Sidney Crosby has number retired by junior team Rimouski Oceanic |

Sidney Crosby has number retired by junior team Rimouski Oceanic

Seth Rorabaugh
Getty Images
Sidney Crosby recorded 303 points in 121 games with Rimouski Oceanic before being drafted by the Penguins.

Pittsburgh Penguins captain Sidney Crosby had his No. 87 retired by his junior team, Rimouski Oceanic, during a pregame ceremony Friday night at Colisee FinancierSun Life in Rimouski, Quebec.

Crosby played for Rimouski of the Quebec Major Junior Hockey League (QMJHL) during the 2003-04 and 04-05 seasons. In 121 games, he recorded a spectacular 303 points and led his team to the President’s Cup, the QMJHL’s championship, in ‘05. A few months after that success, he was drafted No. 1 overall by the Penguins.

His dominance at the junior level was evident to the naked eye. A 17-year-old defenseman named Kris Letang had the task of defending Crosby during the 2004-05 campaign.

“I remember that every time you played him, you knew you were probably going into a beatdown,” said Letang, who played for Val d’Or Foreurs. “There’s so many times of a memory of him being a highlight reel after highlight reel. Just being dominant. There’s one game he played against us, he took a 10-minute misconduct and we were up 5-1 and they ended up winning 6-5 in overtime. I think he had six points or something. It was pretty special.”

Crosby is the second Penguins player to have his number retired by Rimouski. Michel Ouellet, a forward who spent the 2005-06 and 06-07 seasons in Pittsburgh, received the honor in ‘15.

In conjunction with Rimouski, the QMJHL announced No. 87 would be retired league-wide.

Coach Mike Sullivan said Crosby is expected to return to Pittsburgh in time for Saturday’s preseason finale against the Buffalo Sabres at PPG Paints Arena.

Galchenyuk skates

Forward Alex Galchenyuk missed practice for the second consecutive day because of an undisclosed injury but did skate on his own beforehand in Cranberry, according to Sullivan.

Galchenyuk has not worked with the team since participating in a morning skate Wednesday at PPG Paints Arena. He was scratched for a 4-2 win against the Red Wings that night. Sullivan said Galchenyuk is making progress in his recovery.

USHL showcase continues

The Penguins have practiced in Cranberry the past two days while the United States Hockey League (USHL) has staged its Fall Classic showcase event at UPMC Lemieux Sports Complex simultaneously. It’s the fourth consecutive year the USHL, the premier junior league in the United States, has held the event, which draws approximately 400 college and professional scouts, in Cranberry.

The league is based in the midwest with teams ranging from Kearney, Neb., to Youngstown, Ohio. In addition to a fruitful relationship with the Penguins, the league sees the geography of the Pittsburgh area as being ideal for its purposes.

“(Since) it’s not in our footprint, we like to get our brand out there,” USHL commissioner Tom Garrity said. “We get a lot of kids from the East Coast and this side of the country that play in our league. It just allows us to showcase our league and our talent. We’re wide open to all the players in the country.”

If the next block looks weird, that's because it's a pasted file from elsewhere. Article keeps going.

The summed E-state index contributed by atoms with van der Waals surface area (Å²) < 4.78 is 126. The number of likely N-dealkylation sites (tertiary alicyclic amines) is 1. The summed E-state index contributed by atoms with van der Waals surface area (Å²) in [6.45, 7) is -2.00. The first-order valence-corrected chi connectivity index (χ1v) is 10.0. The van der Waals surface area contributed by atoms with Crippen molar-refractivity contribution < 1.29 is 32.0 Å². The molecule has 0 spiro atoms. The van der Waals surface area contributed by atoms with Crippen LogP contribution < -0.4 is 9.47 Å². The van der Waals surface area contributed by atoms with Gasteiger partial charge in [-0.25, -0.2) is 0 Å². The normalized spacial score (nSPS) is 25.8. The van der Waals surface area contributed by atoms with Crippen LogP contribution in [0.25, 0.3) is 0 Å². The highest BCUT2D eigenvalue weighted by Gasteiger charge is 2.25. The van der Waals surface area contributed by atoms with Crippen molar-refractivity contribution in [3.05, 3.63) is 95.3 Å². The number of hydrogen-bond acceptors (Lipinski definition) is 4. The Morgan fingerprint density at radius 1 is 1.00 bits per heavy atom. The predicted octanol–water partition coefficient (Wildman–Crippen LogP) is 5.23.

The showcase will continue Saturday and Sunday.

Wilkes-Barre/Scranton signs Oleksy

The Wilkes-Barre/Scranton Penguins signed defenseman Steve Oleksy to an AHL professional tryout contract. Oleksy, 33, was a member of the NHL Penguins during the 2015-16 and 2016-17 seasons and won a Stanley Cup ring with the club in 2016.

Seth Rorabaugh is a Tribune-Review staff writer. You can contact Seth by email at [email protected] or via Twitter .

Categories: Sports | Penguins
TribLIVE commenting policy

You are solely responsible for your comments and by using you agree to our Terms of Service.

We moderate comments. Our goal is to provide substantive commentary for a general readership. By screening submissions, we provide a space where readers can share intelligent and informed commentary that enhances the quality of our news and information.

While most comments will be posted if they are on-topic and not abusive, moderating decisions are subjective. We will make them as carefully and consistently as we can. Because of the volume of reader comments, we cannot review individual moderation decisions with readers.

We value thoughtful comments representing a range of views that make their point quickly and politely. We make an effort to protect discussions from repeated comments either by the same reader or different readers

We follow the same standards for taste as the daily newspaper. A few things we won't tolerate: personal attacks, obscenity, vulgarity, profanity (including expletives and letters followed by dashes), commercial promotion, impersonations, incoherence, proselytizing and SHOUTING. Don't include URLs to Web sites.

We do not edit comments. They are either approved or deleted. We reserve the right to edit a comment that is quoted or excerpted in an article. In this case, we may fix spelling and punctuation.

We welcome strong opinions and criticism of our work, but we don't want comments to become bogged down with discussions of our policies and we will moderate accordingly.

We appreciate it when readers and people quoted in articles or blog posts point out errors of fact or emphasis and will investigate all assertions. But these suggestions should be sent via e-mail. To avoid distracting other readers, we won't publish comments that suggest a correction. Instead, corrections will be made in a blog post or in an article.